Twelfth-Grade Students Unexpectedly Score Higher in Mathematics and Reading

The results of a series of tests known as the The National Assessment of Educational Progress published today suggest that average reading and mathematics scores among the nation's twelfth-grade students have improved since 2005, surprising experts in the field. The reading and mathematics tests were administered to a representative national sample of roughly 50,000 public and private school students in the spring of 2009; they were conducted by the Department of Education.

The national average reading score increased from its historic-low of 286 points in 2005 to 288 in 2009, though that figure is still lower than the average score of 292 in 1992, the first year the tests were administered. The average mathematics score reached 153 points in 2009, up from 150 in 2005 (earlier comparisons are not possible, as the mathematics exam was altered prior to 2005 testing). The reading assessment is graded on a 500-point scale and mathematics on a 300-point scale.

According to a New York Times article on the results, "Experts said the increases, after years of dismal achievement reports, were surprising because every year the nation’s schools are educating more black and Hispanic students, who on average score lower than whites and Asians."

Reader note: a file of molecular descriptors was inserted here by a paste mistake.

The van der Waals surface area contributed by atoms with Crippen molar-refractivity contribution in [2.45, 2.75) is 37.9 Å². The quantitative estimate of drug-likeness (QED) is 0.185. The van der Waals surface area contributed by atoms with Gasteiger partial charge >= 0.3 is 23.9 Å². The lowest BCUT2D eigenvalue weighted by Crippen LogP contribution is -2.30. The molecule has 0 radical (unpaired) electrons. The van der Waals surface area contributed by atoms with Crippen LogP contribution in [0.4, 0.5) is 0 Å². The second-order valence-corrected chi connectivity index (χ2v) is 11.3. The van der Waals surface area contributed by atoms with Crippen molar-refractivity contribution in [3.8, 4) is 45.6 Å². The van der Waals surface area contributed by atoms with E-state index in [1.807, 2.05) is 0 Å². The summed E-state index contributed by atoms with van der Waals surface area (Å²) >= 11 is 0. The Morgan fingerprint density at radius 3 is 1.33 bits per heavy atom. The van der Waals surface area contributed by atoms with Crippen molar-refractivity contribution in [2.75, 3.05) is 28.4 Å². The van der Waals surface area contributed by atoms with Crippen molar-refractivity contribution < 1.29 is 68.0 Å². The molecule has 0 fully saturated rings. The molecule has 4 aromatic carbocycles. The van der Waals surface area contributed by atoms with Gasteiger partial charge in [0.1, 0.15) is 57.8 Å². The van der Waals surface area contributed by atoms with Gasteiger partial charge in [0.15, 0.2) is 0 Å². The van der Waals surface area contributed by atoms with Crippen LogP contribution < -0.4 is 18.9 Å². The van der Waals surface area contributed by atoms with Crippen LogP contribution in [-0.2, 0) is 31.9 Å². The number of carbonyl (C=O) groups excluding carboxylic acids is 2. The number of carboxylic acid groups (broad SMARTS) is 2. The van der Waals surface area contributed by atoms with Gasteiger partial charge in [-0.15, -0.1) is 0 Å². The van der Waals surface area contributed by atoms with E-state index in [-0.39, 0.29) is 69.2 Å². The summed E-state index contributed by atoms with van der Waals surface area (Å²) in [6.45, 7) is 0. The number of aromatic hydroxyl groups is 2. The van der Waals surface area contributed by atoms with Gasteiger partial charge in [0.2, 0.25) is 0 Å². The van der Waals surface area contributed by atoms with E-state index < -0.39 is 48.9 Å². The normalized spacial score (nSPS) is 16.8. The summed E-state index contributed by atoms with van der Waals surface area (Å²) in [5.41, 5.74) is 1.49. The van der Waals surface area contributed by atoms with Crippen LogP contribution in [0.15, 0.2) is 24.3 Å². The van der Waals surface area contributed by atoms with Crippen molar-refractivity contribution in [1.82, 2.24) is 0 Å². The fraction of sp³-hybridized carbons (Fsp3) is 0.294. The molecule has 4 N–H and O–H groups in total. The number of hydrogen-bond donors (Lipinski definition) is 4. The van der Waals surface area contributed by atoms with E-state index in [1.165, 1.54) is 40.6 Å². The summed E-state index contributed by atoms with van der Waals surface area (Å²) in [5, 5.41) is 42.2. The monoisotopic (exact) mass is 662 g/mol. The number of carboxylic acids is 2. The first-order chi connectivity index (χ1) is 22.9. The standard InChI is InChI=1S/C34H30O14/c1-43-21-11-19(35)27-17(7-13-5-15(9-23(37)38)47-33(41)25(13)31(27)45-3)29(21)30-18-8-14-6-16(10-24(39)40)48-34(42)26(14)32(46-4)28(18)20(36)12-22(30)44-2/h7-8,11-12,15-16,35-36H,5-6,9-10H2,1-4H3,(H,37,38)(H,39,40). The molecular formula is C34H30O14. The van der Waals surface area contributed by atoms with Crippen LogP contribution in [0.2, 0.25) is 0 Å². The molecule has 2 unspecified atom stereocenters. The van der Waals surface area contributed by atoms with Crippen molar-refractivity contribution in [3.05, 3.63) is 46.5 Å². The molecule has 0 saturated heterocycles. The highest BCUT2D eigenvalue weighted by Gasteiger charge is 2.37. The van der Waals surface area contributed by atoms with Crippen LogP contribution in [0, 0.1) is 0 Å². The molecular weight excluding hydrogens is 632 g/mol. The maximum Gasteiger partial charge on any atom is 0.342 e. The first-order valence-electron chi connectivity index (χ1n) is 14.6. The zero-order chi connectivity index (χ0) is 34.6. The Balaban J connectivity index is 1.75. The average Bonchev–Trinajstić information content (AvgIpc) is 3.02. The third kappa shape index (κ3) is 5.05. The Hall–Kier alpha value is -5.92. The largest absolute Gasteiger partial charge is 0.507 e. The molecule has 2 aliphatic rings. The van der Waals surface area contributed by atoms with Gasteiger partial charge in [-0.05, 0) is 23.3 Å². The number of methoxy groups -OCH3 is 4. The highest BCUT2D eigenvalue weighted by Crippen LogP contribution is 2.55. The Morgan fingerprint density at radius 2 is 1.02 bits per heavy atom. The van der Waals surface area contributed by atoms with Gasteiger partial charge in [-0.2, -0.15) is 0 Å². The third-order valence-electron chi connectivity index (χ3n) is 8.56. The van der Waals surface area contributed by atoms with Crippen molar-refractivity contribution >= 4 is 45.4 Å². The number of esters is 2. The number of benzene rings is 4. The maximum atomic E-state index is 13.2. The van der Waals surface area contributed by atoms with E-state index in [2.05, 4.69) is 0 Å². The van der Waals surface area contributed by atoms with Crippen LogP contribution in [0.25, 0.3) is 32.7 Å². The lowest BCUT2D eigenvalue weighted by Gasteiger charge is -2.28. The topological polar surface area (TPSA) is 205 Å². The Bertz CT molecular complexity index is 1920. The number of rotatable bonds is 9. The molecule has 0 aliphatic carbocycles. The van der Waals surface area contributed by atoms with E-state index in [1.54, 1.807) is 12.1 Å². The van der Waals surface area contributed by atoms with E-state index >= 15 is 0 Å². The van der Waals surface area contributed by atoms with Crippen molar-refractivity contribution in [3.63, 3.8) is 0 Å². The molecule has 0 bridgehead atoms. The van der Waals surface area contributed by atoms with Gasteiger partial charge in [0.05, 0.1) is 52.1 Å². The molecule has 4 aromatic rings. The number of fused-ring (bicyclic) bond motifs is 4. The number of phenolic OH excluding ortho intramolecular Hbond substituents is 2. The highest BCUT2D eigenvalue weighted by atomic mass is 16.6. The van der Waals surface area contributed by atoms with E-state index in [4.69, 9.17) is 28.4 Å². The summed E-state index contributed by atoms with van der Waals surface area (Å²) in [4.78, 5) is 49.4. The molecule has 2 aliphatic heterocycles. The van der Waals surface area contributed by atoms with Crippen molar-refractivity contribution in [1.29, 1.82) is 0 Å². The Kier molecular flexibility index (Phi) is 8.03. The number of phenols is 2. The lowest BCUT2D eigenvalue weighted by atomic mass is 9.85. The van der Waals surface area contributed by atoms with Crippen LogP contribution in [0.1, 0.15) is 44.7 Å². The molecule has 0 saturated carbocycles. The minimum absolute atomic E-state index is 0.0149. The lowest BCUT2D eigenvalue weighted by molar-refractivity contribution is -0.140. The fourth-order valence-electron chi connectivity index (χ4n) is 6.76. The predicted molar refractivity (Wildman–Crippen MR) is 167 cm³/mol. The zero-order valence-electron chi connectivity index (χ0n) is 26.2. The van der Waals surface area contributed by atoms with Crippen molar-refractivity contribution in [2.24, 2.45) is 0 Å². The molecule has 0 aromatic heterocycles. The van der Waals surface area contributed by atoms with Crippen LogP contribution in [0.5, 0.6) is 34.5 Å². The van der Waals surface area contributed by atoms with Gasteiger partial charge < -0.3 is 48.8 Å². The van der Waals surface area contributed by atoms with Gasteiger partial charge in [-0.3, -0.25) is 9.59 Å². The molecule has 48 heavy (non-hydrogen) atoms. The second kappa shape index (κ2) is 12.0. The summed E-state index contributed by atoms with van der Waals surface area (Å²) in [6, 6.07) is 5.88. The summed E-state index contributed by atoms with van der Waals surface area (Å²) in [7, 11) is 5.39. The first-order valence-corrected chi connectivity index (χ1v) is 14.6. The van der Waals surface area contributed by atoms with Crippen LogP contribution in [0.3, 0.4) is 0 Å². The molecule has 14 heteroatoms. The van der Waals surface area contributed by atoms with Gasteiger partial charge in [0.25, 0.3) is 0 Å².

The average reading score for Asian twelfth-grade students surpassed that of white students in 2009, increasing from 287 in 2005 to 298 while the average for white students increased only 3 points during the same period, from 293 to 296. The average Hispanic twelfth-grader scored 274 in 2009, up from 272, and the average black student 269, up from 267 in 2005. Students who reported reading more scored higher on their reading examinations.

A comparison of state and national results for twelfth-grade public school students in the eleven states that participated in the first state pilot program in 2009 are below.
SSDAN Office

No comments :

Post a Comment